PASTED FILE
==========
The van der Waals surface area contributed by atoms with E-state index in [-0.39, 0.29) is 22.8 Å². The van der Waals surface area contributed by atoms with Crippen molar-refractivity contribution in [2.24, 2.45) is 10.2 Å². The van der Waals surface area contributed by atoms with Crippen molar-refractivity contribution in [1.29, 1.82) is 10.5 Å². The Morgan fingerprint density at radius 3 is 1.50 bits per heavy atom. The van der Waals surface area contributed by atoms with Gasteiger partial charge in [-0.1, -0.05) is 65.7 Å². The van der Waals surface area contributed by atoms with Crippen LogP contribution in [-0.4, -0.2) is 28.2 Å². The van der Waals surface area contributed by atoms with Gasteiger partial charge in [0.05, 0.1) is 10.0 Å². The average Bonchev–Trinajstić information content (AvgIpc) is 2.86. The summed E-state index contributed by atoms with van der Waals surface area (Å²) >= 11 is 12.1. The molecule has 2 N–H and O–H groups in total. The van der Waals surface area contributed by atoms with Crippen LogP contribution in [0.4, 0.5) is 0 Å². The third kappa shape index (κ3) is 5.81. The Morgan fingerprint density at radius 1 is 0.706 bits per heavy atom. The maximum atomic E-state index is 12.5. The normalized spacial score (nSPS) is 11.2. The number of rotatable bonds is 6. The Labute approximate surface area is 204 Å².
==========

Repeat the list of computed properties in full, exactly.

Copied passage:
The van der Waals surface area contributed by atoms with E-state index in [-0.39, 0.29) is 22.8 Å². The van der Waals surface area contributed by atoms with Crippen molar-refractivity contribution in [2.24, 2.45) is 10.2 Å². The van der Waals surface area contributed by atoms with Crippen molar-refractivity contribution in [1.29, 1.82) is 10.5 Å². The Morgan fingerprint density at radius 3 is 1.50 bits per heavy atom. The van der Waals surface area contributed by atoms with Gasteiger partial charge in [-0.1, -0.05) is 65.7 Å². The van der Waals surface area contributed by atoms with Crippen LogP contribution in [-0.4, -0.2) is 28.2 Å². The van der Waals surface area contributed by atoms with Gasteiger partial charge in [0.05, 0.1) is 10.0 Å². The average Bonchev–Trinajstić information content (AvgIpc) is 2.86. The summed E-state index contributed by atoms with van der Waals surface area (Å²) >= 11 is 12.1. The molecule has 2 N–H and O–H groups in total. The van der Waals surface area contributed by atoms with Crippen LogP contribution in [0.4, 0.5) is 0 Å². The third kappa shape index (κ3) is 5.81. The Morgan fingerprint density at radius 1 is 0.706 bits per heavy atom. The maximum atomic E-state index is 12.5. The normalized spacial score (nSPS) is 11.2. The number of rotatable bonds is 6. The Labute approximate surface area is 204 Å².